Business Columns & Blogs

Driven to distraction? There’s an app for that

Q: How do those apps that block phone texting while driving know when to turn on? Do you need special hardware?

A: Smartphone apps that temporarily disable incoming text messages and other driving distractions can be turned on manually before the driver starts the car or can kick in automatically when the phone’s motion sensor detects an appropriate amount of acceleration. Some distracted-driving solutions, like the subscription-based Cellcontrol, use a combination of hardware and software to block smartphone activity as soon as the car begins to move, but many apps rely on information from the phone’s own hardware.

If you are looking for a solution to stifle attention-grabbing activity coming from the phone, visit your app store and search for “distracted driving” apps. Programs like DriveSafe Mode, LifeSaver and TrueMotion Family (all for Android and iOS) are geared for teenagers — and their parents who wish to monitor their activity. Other apps, like Drivemode for Android, use voice commands and a simplified interface to make driving alone with an active smartphone easier.

AT&T has its own free DriveMode app for Android and iOS devices, and you do not need to be an AT&T subscriber to use the software. Once installed, the app automatically kicks in to shut down notifications when the car reaches 15 mph. For text messages, the app can also send an automatic reply that tells the sender you are driving at the moment and will make contact later. For parents installing the app on their children’s phones, the program automatically sends a message if the teenager disables the software.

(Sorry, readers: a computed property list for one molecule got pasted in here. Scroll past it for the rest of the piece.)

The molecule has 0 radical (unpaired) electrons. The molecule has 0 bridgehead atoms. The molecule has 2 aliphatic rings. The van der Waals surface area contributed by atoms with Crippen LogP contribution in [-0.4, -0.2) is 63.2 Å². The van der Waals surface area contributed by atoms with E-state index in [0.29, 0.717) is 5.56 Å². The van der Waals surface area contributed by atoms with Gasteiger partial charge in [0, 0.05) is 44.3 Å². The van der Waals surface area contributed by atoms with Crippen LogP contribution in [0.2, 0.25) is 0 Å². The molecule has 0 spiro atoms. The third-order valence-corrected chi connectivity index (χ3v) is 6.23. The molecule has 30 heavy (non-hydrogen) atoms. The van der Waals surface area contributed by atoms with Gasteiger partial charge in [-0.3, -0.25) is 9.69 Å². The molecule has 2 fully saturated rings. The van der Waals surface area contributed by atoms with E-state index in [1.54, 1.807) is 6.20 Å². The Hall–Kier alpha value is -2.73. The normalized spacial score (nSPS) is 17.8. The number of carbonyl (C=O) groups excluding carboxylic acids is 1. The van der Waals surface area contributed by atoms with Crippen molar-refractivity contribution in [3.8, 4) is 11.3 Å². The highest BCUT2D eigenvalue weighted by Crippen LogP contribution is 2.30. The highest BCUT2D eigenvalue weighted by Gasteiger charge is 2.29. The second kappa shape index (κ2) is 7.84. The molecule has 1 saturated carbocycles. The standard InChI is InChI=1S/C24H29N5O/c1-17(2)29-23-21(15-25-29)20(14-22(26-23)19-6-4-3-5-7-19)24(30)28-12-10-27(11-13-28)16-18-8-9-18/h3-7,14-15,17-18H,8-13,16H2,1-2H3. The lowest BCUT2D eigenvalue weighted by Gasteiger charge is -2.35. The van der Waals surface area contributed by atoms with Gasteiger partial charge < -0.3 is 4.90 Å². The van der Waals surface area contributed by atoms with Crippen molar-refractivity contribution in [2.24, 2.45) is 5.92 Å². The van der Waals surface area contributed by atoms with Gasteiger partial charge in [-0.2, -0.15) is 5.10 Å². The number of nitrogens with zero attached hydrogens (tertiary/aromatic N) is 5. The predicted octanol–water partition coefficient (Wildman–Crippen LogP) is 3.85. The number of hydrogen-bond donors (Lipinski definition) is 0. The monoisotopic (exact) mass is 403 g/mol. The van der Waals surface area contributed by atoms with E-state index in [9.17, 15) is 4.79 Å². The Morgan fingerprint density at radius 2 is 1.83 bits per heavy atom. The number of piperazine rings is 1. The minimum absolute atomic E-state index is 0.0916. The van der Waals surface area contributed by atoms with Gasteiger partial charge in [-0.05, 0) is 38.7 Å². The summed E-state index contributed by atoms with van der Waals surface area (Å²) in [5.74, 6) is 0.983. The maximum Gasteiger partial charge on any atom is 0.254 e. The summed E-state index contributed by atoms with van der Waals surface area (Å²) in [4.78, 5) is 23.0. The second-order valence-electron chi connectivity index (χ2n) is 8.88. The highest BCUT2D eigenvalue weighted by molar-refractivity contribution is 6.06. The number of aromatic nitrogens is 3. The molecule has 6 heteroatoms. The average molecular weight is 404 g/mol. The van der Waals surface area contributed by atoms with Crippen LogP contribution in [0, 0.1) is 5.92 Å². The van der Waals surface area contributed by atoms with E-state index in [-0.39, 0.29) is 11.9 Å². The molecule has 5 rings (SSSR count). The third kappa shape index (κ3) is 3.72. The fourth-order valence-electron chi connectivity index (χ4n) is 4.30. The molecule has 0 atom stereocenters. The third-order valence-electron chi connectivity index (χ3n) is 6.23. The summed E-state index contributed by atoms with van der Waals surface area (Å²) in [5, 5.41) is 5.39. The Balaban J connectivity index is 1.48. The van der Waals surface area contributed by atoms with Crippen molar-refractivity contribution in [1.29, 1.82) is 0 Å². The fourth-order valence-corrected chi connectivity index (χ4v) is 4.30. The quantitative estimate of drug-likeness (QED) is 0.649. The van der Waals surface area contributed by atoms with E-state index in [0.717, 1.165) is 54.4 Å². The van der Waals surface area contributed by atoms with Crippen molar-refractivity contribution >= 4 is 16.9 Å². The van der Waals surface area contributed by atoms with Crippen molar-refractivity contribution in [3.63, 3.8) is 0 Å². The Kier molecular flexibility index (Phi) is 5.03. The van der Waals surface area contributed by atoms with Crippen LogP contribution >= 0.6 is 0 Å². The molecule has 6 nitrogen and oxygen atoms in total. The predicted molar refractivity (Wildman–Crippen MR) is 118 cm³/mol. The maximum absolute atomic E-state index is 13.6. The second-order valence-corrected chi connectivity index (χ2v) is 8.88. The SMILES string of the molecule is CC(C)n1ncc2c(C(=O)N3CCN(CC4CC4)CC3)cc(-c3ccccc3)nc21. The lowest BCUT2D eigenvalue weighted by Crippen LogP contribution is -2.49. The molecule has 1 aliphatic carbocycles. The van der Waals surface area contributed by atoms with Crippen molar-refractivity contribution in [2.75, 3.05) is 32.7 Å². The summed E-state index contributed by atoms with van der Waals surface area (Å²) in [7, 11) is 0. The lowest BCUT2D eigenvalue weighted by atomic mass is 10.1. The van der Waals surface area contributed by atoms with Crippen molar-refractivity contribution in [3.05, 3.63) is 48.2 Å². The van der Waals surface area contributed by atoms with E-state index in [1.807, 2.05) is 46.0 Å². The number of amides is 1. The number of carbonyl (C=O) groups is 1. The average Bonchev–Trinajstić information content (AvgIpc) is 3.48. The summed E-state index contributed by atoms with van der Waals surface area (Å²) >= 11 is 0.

Depending on your phone, you may not need an additional app to thwart distractions. For example, Apple’s new iOS 11 software includes an extension of its Do Not Disturb feature for driving that automatically blocks calls, messages and app notifications when the iPhone makes a Bluetooth connection to the car’s dashboard.

Changing the Default Typeface in Word

Q: How do I change the basic typeface in my new documents in Microsoft Word for Mac 2016 so that the program always uses it?

A: One way to change the default typeface that Microsoft Word uses for each new document is to adjust the font settings box. On the Mac 2016 version of the program, create a document and then go to the Format menu in the toolbar. Select Font, and then choose the Font tab in the box.

When you have the Font box open, use the menus within to choose the font and type size you want to use for the future files you create. When you are set, click the Default button in the lower left corner of the box. A box appears asking if you want to change the default font and warns that the change affects all documents based on the Normal template. Click Yes to make the change.

Microsoft Word 2016 stores all of its default styles for font, line spacing, margins and other aspects of a newly created document in the Normal.dotm template file. You can make multiple changes to your default document settings by opening the Normal.dotm template within Word and editing it directly on your Mac or Windows system, but the file is typically buried in a few layers of folders.

For those wishing to change the default font in the Windows version of Word 2016, click the Home tab in the toolbar and go to the Font section of the ribbon. Click the small arrow icon at the bottom of the Font area to open the Font dialogue box. Next, click Font and choose the typeface and size you want to use. In the lower left corner of the box, click the Set as Default button and confirm that you wish to change the Normal template.